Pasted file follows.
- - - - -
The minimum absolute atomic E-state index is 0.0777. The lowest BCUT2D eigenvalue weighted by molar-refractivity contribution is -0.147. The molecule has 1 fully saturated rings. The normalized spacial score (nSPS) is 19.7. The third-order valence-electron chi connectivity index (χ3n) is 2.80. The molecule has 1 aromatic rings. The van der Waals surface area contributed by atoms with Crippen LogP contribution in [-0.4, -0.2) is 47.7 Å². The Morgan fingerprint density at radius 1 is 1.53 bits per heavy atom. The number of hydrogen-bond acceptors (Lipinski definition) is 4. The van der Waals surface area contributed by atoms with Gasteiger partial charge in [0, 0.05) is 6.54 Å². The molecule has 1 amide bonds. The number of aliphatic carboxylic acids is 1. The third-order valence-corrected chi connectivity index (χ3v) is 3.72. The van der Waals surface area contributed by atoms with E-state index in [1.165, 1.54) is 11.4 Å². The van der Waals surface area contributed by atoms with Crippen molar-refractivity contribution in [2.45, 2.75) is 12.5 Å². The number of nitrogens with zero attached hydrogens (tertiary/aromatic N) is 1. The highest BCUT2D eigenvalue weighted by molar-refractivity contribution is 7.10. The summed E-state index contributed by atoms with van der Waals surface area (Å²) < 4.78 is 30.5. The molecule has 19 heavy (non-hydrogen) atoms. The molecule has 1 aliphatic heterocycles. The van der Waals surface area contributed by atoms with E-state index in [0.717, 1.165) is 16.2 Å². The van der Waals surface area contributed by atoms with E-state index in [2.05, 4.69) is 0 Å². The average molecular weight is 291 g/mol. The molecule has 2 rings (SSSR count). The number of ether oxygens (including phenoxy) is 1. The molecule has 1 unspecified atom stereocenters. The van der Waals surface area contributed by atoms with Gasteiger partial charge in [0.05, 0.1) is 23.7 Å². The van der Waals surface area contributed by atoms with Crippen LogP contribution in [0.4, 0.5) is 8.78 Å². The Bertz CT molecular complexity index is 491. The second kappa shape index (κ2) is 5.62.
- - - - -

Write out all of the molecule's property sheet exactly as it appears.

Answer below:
The minimum absolute atomic E-state index is 0.0777. The lowest BCUT2D eigenvalue weighted by molar-refractivity contribution is -0.147. The molecule has 1 fully saturated rings. The normalized spacial score (nSPS) is 19.7. The third-order valence-electron chi connectivity index (χ3n) is 2.80. The molecule has 1 aromatic rings. The van der Waals surface area contributed by atoms with Crippen LogP contribution in [-0.4, -0.2) is 47.7 Å². The Morgan fingerprint density at radius 1 is 1.53 bits per heavy atom. The number of hydrogen-bond acceptors (Lipinski definition) is 4. The van der Waals surface area contributed by atoms with Gasteiger partial charge in [0, 0.05) is 6.54 Å². The molecule has 1 amide bonds. The number of aliphatic carboxylic acids is 1. The third-order valence-corrected chi connectivity index (χ3v) is 3.72. The van der Waals surface area contributed by atoms with E-state index in [1.165, 1.54) is 11.4 Å². The van der Waals surface area contributed by atoms with Crippen molar-refractivity contribution in [2.45, 2.75) is 12.5 Å². The number of nitrogens with zero attached hydrogens (tertiary/aromatic N) is 1. The highest BCUT2D eigenvalue weighted by molar-refractivity contribution is 7.10. The summed E-state index contributed by atoms with van der Waals surface area (Å²) < 4.78 is 30.5. The molecule has 19 heavy (non-hydrogen) atoms. The molecule has 1 aliphatic heterocycles. The van der Waals surface area contributed by atoms with E-state index in [0.717, 1.165) is 16.2 Å². The van der Waals surface area contributed by atoms with E-state index in [2.05, 4.69) is 0 Å². The average molecular weight is 291 g/mol. The molecule has 2 rings (SSSR count). The number of ether oxygens (including phenoxy) is 1. The molecule has 1 unspecified atom stereocenters. The van der Waals surface area contributed by atoms with Gasteiger partial charge in [0.05, 0.1) is 23.7 Å². The van der Waals surface area contributed by atoms with Crippen LogP contribution in [0.4, 0.5) is 8.78 Å². The Bertz CT molecular complexity index is 491. The second kappa shape index (κ2) is 5.62.